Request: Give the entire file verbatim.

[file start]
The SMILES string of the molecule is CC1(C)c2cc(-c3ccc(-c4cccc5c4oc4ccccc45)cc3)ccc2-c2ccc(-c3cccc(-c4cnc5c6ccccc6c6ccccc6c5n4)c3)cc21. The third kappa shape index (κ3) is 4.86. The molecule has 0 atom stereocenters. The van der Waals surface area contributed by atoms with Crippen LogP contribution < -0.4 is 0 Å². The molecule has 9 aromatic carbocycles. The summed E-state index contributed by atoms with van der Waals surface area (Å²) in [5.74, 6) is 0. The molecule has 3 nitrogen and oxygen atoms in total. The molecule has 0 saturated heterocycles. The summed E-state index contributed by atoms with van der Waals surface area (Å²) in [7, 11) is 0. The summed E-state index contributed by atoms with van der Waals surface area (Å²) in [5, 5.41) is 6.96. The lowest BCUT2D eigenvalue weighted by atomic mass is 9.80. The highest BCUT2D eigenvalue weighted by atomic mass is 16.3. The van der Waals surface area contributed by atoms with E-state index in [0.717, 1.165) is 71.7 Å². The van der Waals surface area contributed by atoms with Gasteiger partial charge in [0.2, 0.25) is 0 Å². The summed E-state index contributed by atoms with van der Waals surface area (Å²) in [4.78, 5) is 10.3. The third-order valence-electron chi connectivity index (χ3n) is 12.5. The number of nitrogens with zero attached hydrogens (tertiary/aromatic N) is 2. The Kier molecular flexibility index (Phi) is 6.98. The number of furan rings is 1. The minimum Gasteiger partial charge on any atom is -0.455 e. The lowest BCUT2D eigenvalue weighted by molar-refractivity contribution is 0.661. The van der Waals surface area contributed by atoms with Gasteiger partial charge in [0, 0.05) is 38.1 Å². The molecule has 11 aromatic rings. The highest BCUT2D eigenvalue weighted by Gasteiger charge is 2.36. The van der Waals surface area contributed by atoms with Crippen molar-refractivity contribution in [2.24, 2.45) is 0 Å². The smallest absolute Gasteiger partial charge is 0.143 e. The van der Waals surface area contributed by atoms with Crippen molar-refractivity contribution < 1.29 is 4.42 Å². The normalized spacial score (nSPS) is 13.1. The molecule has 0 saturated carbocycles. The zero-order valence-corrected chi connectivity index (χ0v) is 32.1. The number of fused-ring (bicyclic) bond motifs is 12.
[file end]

The SMILES string of the molecule is CC1(C)c2cc(-c3ccc(-c4cccc5c4oc4ccccc45)cc3)ccc2-c2ccc(-c3cccc(-c4cnc5c6ccccc6c6ccccc6c5n4)c3)cc21. The third kappa shape index (κ3) is 4.86. The molecule has 0 atom stereocenters. The van der Waals surface area contributed by atoms with Crippen LogP contribution < -0.4 is 0 Å². The molecule has 9 aromatic carbocycles. The summed E-state index contributed by atoms with van der Waals surface area (Å²) in [5.74, 6) is 0. The molecule has 3 nitrogen and oxygen atoms in total. The molecule has 0 saturated heterocycles. The summed E-state index contributed by atoms with van der Waals surface area (Å²) in [7, 11) is 0. The summed E-state index contributed by atoms with van der Waals surface area (Å²) in [5, 5.41) is 6.96. The lowest BCUT2D eigenvalue weighted by atomic mass is 9.80. The highest BCUT2D eigenvalue weighted by atomic mass is 16.3. The van der Waals surface area contributed by atoms with E-state index in [0.717, 1.165) is 71.7 Å². The van der Waals surface area contributed by atoms with Gasteiger partial charge in [0.2, 0.25) is 0 Å². The summed E-state index contributed by atoms with van der Waals surface area (Å²) in [4.78, 5) is 10.3. The third-order valence-electron chi connectivity index (χ3n) is 12.5. The number of nitrogens with zero attached hydrogens (tertiary/aromatic N) is 2. The Kier molecular flexibility index (Phi) is 6.98. The number of furan rings is 1. The minimum Gasteiger partial charge on any atom is -0.455 e. The lowest BCUT2D eigenvalue weighted by molar-refractivity contribution is 0.661. The van der Waals surface area contributed by atoms with Gasteiger partial charge in [0, 0.05) is 38.1 Å². The molecule has 11 aromatic rings. The highest BCUT2D eigenvalue weighted by Gasteiger charge is 2.36. The van der Waals surface area contributed by atoms with Crippen molar-refractivity contribution in [2.24, 2.45) is 0 Å². The smallest absolute Gasteiger partial charge is 0.143 e. The van der Waals surface area contributed by atoms with Crippen molar-refractivity contribution < 1.29 is 4.42 Å². The normalized spacial score (nSPS) is 13.1. The molecule has 0 saturated carbocycles. The zero-order valence-corrected chi connectivity index (χ0v) is 32.1. The number of fused-ring (bicyclic) bond motifs is 12.